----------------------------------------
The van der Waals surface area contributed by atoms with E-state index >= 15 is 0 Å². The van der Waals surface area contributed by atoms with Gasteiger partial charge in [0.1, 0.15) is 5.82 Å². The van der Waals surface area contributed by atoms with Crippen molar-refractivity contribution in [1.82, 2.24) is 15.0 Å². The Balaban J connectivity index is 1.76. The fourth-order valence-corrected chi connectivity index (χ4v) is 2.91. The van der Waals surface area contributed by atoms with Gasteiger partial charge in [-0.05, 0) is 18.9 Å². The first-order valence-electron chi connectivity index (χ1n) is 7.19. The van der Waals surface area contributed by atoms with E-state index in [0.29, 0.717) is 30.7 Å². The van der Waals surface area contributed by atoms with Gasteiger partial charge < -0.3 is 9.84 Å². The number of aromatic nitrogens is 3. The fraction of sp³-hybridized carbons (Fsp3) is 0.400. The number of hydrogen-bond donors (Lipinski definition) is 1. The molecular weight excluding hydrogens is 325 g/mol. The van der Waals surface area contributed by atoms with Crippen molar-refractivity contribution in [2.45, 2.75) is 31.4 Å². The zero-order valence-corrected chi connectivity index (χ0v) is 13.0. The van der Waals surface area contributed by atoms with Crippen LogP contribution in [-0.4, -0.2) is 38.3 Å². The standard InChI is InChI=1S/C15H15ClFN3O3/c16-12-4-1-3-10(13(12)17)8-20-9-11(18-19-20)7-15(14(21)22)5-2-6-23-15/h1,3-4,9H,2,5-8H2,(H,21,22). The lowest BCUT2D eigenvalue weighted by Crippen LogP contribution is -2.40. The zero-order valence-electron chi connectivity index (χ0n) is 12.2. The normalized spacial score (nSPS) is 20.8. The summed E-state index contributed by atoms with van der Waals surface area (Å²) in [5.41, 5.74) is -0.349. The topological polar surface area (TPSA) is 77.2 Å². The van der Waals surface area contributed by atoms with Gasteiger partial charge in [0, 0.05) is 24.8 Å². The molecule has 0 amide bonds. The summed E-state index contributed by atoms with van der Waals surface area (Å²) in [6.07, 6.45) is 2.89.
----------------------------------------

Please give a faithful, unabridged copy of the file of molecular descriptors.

The van der Waals surface area contributed by atoms with E-state index >= 15 is 0 Å². The van der Waals surface area contributed by atoms with Gasteiger partial charge in [0.1, 0.15) is 5.82 Å². The van der Waals surface area contributed by atoms with Crippen molar-refractivity contribution in [1.82, 2.24) is 15.0 Å². The Balaban J connectivity index is 1.76. The fourth-order valence-corrected chi connectivity index (χ4v) is 2.91. The van der Waals surface area contributed by atoms with Gasteiger partial charge in [-0.05, 0) is 18.9 Å². The first-order valence-electron chi connectivity index (χ1n) is 7.19. The van der Waals surface area contributed by atoms with E-state index in [0.29, 0.717) is 30.7 Å². The van der Waals surface area contributed by atoms with Gasteiger partial charge < -0.3 is 9.84 Å². The number of aromatic nitrogens is 3. The fraction of sp³-hybridized carbons (Fsp3) is 0.400. The number of hydrogen-bond donors (Lipinski definition) is 1. The molecular weight excluding hydrogens is 325 g/mol. The van der Waals surface area contributed by atoms with Crippen molar-refractivity contribution in [2.45, 2.75) is 31.4 Å². The zero-order valence-corrected chi connectivity index (χ0v) is 13.0. The van der Waals surface area contributed by atoms with Crippen LogP contribution in [-0.4, -0.2) is 38.3 Å². The standard InChI is InChI=1S/C15H15ClFN3O3/c16-12-4-1-3-10(13(12)17)8-20-9-11(18-19-20)7-15(14(21)22)5-2-6-23-15/h1,3-4,9H,2,5-8H2,(H,21,22). The lowest BCUT2D eigenvalue weighted by Crippen LogP contribution is -2.40. The zero-order valence-electron chi connectivity index (χ0n) is 12.2. The normalized spacial score (nSPS) is 20.8. The summed E-state index contributed by atoms with van der Waals surface area (Å²) in [5.41, 5.74) is -0.349. The topological polar surface area (TPSA) is 77.2 Å². The van der Waals surface area contributed by atoms with Gasteiger partial charge in [0, 0.05) is 24.8 Å². The molecule has 0 amide bonds. The summed E-state index contributed by atoms with van der Waals surface area (Å²) in [6.07, 6.45) is 2.89.